The government of Kenya plans to impose a 3% tax on cryptocurrency transfers to reduce the country's budget deficit and increase its domestic revenue.
Kenya is among the leaders on the African continent in terms of crypto adoption. Patrick Njoroge – Governor of the Central Bank – has previously suggested that bitcoin could solve the nation's problems with its depreciated official currency.
Crypto Included in New Bill
As reported by Bloomberg, Kenyan lawmakers could implement a 3% tax on the transfer or exchange of cryptocurrencies, while a 15% levy could affect creators of monetized online content.
The proposal is part of a newly designed bill that could stabilize the financial situation of the African nation. President William Ruto aims to double tax revenue to 5 trillion shillings (about $37 billion) in five years and use the funds to promote monetary growth.
The legislation will become official from early July if Kenyan lawmakers give their consent. The country estimates its revenue at around $21 billion in the first 365 days (14% more than projected revenue for the current fiscal year).
Kenya ranks among the lower-middle-income economies, with more than 16% of its population living below the international poverty line. Economic inequality, health problems and government corruption are the main factors behind the negative trend. Despite its problems, it remains one of the most developed countries in East and Central Africa.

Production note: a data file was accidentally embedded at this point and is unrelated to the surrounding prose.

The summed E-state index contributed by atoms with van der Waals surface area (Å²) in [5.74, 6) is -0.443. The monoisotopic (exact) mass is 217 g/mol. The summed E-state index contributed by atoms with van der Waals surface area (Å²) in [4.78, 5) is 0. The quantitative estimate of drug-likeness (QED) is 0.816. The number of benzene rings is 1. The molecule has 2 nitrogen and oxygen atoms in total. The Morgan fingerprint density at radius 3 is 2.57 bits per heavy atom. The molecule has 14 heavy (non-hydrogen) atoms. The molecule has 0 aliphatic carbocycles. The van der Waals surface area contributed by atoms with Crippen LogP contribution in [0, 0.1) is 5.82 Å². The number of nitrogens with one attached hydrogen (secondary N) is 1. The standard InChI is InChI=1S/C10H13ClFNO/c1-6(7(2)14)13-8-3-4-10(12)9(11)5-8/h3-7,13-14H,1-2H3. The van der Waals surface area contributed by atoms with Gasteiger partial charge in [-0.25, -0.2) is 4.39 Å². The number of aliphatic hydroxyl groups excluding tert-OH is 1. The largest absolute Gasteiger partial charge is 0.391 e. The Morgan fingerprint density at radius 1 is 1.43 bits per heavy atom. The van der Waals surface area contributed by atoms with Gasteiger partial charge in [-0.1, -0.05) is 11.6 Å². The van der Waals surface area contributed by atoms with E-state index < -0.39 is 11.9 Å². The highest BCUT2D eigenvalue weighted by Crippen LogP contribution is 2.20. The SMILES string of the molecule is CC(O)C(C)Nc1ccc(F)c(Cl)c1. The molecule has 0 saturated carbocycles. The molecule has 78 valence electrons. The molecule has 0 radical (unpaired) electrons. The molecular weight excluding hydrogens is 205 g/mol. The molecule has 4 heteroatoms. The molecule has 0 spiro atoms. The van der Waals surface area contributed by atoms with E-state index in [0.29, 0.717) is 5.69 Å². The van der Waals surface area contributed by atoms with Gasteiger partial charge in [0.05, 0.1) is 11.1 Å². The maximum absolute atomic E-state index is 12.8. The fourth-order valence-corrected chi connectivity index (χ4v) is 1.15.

Kenya: the African leader in cryptography
Contrary to the country's financial woes, a significant number of Kenyans have turned to the cryptocurrency industry over the past few years.
Research conducted by the United Nations (UN) in the summer of 2022 estimated that 8.5% of the population (over 4 million individuals) were HODLers: the highest adoption rate in Africa. South Africans (7.1%) and Nigerians (6.3%) complete the top 3 list.
However, the UN could not determine the approximate value of digital assets held by Kenyans due to the lack of comprehensive regulation in the industry:
“Returns from trading and holding cryptocurrency are, as with other speculative transactions, very individual. Overall, they are overshadowed by the risks and costs they pose in developing countries. The sector is unregulated in the country and remains largely unregulated even in the developed world.
It should be noted that the central bank of Kenya has a somewhat positive stance on bitcoin (unlike many other centralized financial institutions around the world). Governor Njoroge suggested in 2021 that the adoption of the leading cryptocurrency could ease the financial turmoil that hit the region shortly after the COVID-19 pandemic.
“Our decision to switch to Bitcoin is both tactical and logical. Our currency has always been the punching bag of the IMF, which always claims that the Kenyan shilling is overvalued. It has put too much pressure on the Kenyan shilling, and it is having a negative effect on the economy,” he said.